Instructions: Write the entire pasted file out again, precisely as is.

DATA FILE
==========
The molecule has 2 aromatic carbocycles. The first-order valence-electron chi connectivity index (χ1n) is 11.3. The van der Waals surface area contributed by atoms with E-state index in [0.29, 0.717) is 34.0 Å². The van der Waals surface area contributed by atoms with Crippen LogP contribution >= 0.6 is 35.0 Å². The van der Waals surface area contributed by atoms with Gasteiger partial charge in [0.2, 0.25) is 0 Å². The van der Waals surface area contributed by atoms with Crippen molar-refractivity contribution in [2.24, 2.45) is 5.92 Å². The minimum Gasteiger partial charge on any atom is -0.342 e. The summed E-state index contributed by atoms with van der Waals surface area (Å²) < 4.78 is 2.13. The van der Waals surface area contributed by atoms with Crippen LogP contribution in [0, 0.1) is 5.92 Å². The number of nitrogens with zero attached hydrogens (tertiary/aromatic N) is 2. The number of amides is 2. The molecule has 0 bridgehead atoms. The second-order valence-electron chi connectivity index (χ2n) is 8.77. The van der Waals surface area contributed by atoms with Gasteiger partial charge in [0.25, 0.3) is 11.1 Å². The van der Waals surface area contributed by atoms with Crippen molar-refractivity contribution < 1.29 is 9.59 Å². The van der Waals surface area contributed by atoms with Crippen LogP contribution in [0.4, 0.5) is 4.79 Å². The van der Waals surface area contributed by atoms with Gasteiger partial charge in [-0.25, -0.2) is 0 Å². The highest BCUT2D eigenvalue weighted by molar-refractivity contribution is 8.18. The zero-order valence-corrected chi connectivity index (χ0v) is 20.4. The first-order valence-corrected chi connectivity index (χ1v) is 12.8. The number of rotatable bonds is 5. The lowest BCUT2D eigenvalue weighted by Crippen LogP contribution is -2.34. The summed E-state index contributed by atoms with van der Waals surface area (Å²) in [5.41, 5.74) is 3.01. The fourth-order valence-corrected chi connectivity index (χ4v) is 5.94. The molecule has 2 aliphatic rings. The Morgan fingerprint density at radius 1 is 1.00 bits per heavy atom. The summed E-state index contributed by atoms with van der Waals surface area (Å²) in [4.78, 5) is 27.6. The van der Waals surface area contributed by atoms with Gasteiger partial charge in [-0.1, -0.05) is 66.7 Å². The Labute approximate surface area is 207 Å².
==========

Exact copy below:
The molecule has 2 aromatic carbocycles. The first-order valence-electron chi connectivity index (χ1n) is 11.3. The van der Waals surface area contributed by atoms with E-state index in [0.29, 0.717) is 34.0 Å². The van der Waals surface area contributed by atoms with Crippen LogP contribution >= 0.6 is 35.0 Å². The van der Waals surface area contributed by atoms with Gasteiger partial charge in [0.2, 0.25) is 0 Å². The van der Waals surface area contributed by atoms with Crippen molar-refractivity contribution in [2.24, 2.45) is 5.92 Å². The minimum Gasteiger partial charge on any atom is -0.342 e. The summed E-state index contributed by atoms with van der Waals surface area (Å²) < 4.78 is 2.13. The van der Waals surface area contributed by atoms with Crippen LogP contribution in [0, 0.1) is 5.92 Å². The number of nitrogens with zero attached hydrogens (tertiary/aromatic N) is 2. The number of amides is 2. The molecule has 0 bridgehead atoms. The second-order valence-electron chi connectivity index (χ2n) is 8.77. The van der Waals surface area contributed by atoms with Gasteiger partial charge in [0.25, 0.3) is 11.1 Å². The van der Waals surface area contributed by atoms with Crippen molar-refractivity contribution < 1.29 is 9.59 Å². The van der Waals surface area contributed by atoms with Crippen LogP contribution in [0.4, 0.5) is 4.79 Å². The van der Waals surface area contributed by atoms with Gasteiger partial charge in [-0.25, -0.2) is 0 Å². The highest BCUT2D eigenvalue weighted by molar-refractivity contribution is 8.18. The zero-order valence-corrected chi connectivity index (χ0v) is 20.4. The first-order valence-corrected chi connectivity index (χ1v) is 12.8. The number of rotatable bonds is 5. The lowest BCUT2D eigenvalue weighted by Crippen LogP contribution is -2.34. The summed E-state index contributed by atoms with van der Waals surface area (Å²) in [5.41, 5.74) is 3.01. The fourth-order valence-corrected chi connectivity index (χ4v) is 5.94. The molecule has 2 aliphatic rings. The Morgan fingerprint density at radius 1 is 1.00 bits per heavy atom. The summed E-state index contributed by atoms with van der Waals surface area (Å²) in [4.78, 5) is 27.6. The van der Waals surface area contributed by atoms with Gasteiger partial charge in [-0.1, -0.05) is 66.7 Å². The Labute approximate surface area is 207 Å².